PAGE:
'Dead Man' has no easy answers

January 30, 1996|By Leonard Pitts Jr.

MIAMI -- Until her brother was shot in the head for walking down the street, my wife was ambivalent about the death penalty. After Ted was killed, something hardened in Marilyn and she could have executed the killer herself. Instead, he was plea-bargained down to a three- to six-year sentence. Marilyn was an angry woman, so consumed that sometimes I thought rage would burn her alive. She could not mention her brother without tears.

So I wondered how she would feel about ''Dead Man Walking,'' the new movie about a nun who becomes spiritual adviser to a Death Row inmate.

As Sister Helen Prejean, Susan Sarandon is a good woman too naive for the mission she undertakes; you are pained for her as she goes unprepared into the moral morass of capital punishment. As Matthew Poncelet, Sean Penn is repulsive -- a murderer, rapist, racist, cowardly little weasel strutting around under a ridiculous pompadour. You wonder, as do the characters in the film and, eventually, Sister Helen herself, why she wastes time with this damned and worthless ''thing.''

The redemption business

But Sister Helen is in the redemption business, the every-life-is-sacred business, and the miracle is that we end up rooting for her and re-examining our own beliefs. Indeed, as the credits rolled, the audience sat in a fog of silence, hands to mouths, eyes drifting inward, some crying. It was a long time before they began gravitating toward the door.

As we drove away, I asked Marilyn if the movie made her think about Ted. ''This makes me think about Ted,'' she said, gesturing toward the radio, where some singer was vowing his love in a high, girlish voice that strained toward heaven. We laughed. Ted always did have a thing for songs from the era of giant Afros and powder-blue suits. ''He'd try to sing along,'' Marilyn said, ''but'' -- and here, we spoke simultaneously -- ''he couldn't sing a lick.''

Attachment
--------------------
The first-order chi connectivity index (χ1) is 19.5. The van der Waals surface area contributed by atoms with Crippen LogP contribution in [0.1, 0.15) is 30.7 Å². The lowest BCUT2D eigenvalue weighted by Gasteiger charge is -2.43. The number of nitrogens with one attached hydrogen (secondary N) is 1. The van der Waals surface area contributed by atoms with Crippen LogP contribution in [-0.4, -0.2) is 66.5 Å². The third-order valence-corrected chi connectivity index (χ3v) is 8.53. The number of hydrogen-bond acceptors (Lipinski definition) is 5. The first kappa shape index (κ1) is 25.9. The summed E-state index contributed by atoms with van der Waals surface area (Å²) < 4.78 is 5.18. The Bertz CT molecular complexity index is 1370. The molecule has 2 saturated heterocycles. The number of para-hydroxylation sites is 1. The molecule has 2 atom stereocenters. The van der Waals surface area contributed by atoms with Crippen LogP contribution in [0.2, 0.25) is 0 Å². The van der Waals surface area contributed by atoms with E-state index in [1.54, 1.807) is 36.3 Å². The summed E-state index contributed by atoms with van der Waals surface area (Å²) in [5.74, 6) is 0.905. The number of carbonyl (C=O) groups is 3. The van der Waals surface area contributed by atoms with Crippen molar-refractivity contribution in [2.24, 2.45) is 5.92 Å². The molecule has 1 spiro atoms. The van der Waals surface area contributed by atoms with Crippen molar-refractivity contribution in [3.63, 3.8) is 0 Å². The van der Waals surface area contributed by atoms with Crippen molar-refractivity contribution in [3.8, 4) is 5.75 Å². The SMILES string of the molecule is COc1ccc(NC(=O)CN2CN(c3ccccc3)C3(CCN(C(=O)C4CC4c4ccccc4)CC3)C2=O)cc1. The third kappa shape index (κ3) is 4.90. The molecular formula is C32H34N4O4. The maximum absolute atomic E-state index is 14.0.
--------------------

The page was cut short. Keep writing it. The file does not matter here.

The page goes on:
I remembered the victims' parents in the movies, faces strained, voices choked with unleavened rage, lives forever stuck in the moment the awful thing happened. It seemed strange to talk of Ted with laughter.

I've long opposed the death penalty, and if you'd asked why, I'd have given you what I consider the three most irrefutable arguments: It is capricious -- and racist -- in its application; it does not deter capital crimes; it cannot be rescinded in the case of the innocent person wrongly accused.

But I would have kept my truest reason to myself as if shamed by it: I oppose capital punishment because it's wrong. It lowers us to the level of that which we abhor.

What about the victims?

And yet, having said that, what do you then say to the families of the victims? What closure can you otherwise offer? What justice? What peace? I suspect those things are beyond our ability to grant, in any event. And I suspect there's little true solace in seeing a killer killed.

The film steers clear of polemics and pretends to no easy conclusions. Rather, it draws authority from its willingness to confront, square on and without sentiment, those unanswerable questions.

You look into Matthew Poncelet's eyes and find yourself wondering by what series of events a human being loses his humanity. You look at Sister Helen and ponder the mix of nobility and naivete that motivates her on doom's eve to help him win it back. You ask, how can you love the unlovable, Sister?

And why?

''Dead Man Walking'' is about what life-taking does, not just to its victims, but also to us. On the periphery of the film, politicians bray platitudes about getting tough on crime. But everyone else -- Sister Helen, Poncelet, the victims' parents -- winds up closeted in his or her own conscience, grappling with complex issues of action and consequence, cruelty and love, life and death. It's to the film's credit that neither they nor we get off unscathed.

But ''Dead Man'' is also about the journey to humanity. And the tougher one, to healing. I'll never know what the execution of her brother's killer might have done for my wife. But the point has become academic. I count it a sign of healing that she speaks of Ted without tears.

F: Leonard Pitts Jr. is a columnist for the Miami Herald.

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